I was a little surprised, not too long ago, to hear a student mention that The Great Gatsby was her favorite book. “Because it is the only book you have read,” flashed through my mind, before I could shut up the red-faced misanthrope who accompanies me through my days. I have seen enough of contemporary undergraduates to know that they do read — oh, they do indeed – but only if instructed to do so in order to prepare them for some specific form of assessment that will end in a credential they can list on their curriculum vitae (Harry Potter? Well, that must be read to prove one’s bona fides as a Millennial). But, no, in this case the ruddy misanthrope was wrong, and was well advised to turn his bar stool back round and continue toasting Jason Peters’ health with a long pour of rye on the rocks. There was something else at stake in that student’s love — something that I found mysterious. For, while I always admired F. Scott Fitzgerald’s success at straddling the border between celebrity and genius, literary realism and a lyrical modernism (the modernism that might have been, as opposed to the modernism that was), I never quite understood why Gatsby occupies the place it does in so many persons’ imaginations, their canons of youthful affection.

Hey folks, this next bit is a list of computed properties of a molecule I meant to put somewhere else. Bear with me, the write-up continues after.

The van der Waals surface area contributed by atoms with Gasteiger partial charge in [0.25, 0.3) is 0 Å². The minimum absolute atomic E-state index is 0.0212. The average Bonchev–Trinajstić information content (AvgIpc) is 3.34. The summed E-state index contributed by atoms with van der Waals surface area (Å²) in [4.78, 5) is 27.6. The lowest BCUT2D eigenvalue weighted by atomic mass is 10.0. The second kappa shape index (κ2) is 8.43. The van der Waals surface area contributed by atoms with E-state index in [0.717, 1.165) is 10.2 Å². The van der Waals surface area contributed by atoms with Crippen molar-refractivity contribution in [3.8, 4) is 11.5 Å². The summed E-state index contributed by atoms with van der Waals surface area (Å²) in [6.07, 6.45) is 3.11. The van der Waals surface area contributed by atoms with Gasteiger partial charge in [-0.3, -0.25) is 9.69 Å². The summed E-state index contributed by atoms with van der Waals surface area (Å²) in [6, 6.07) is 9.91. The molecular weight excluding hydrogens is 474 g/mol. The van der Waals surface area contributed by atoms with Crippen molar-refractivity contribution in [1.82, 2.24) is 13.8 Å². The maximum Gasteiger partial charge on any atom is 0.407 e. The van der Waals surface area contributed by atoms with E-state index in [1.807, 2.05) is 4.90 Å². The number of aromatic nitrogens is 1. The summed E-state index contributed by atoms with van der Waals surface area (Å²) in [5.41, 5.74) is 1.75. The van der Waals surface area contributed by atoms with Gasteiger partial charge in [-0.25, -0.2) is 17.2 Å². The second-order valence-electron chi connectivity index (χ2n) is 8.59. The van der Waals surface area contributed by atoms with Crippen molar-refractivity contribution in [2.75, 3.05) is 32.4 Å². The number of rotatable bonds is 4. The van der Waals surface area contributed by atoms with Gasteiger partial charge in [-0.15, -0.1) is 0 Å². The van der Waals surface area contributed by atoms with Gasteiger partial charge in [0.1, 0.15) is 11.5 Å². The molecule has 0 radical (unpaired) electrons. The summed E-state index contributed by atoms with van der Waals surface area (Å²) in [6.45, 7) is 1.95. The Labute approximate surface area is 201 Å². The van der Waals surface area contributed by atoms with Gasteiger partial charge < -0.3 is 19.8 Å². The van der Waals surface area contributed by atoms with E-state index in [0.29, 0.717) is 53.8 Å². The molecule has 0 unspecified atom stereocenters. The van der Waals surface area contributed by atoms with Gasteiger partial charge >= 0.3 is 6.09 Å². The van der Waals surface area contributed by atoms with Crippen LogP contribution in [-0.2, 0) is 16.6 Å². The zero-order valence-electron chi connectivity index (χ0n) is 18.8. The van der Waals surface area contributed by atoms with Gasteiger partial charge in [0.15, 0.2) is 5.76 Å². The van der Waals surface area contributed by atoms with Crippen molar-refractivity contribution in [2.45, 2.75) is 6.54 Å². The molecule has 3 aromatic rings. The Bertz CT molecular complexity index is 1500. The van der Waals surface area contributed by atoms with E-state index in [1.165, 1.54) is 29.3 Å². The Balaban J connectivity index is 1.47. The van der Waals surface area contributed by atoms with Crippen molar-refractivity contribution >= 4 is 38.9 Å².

more from James Matthew Wilson at Front Porch Republic here.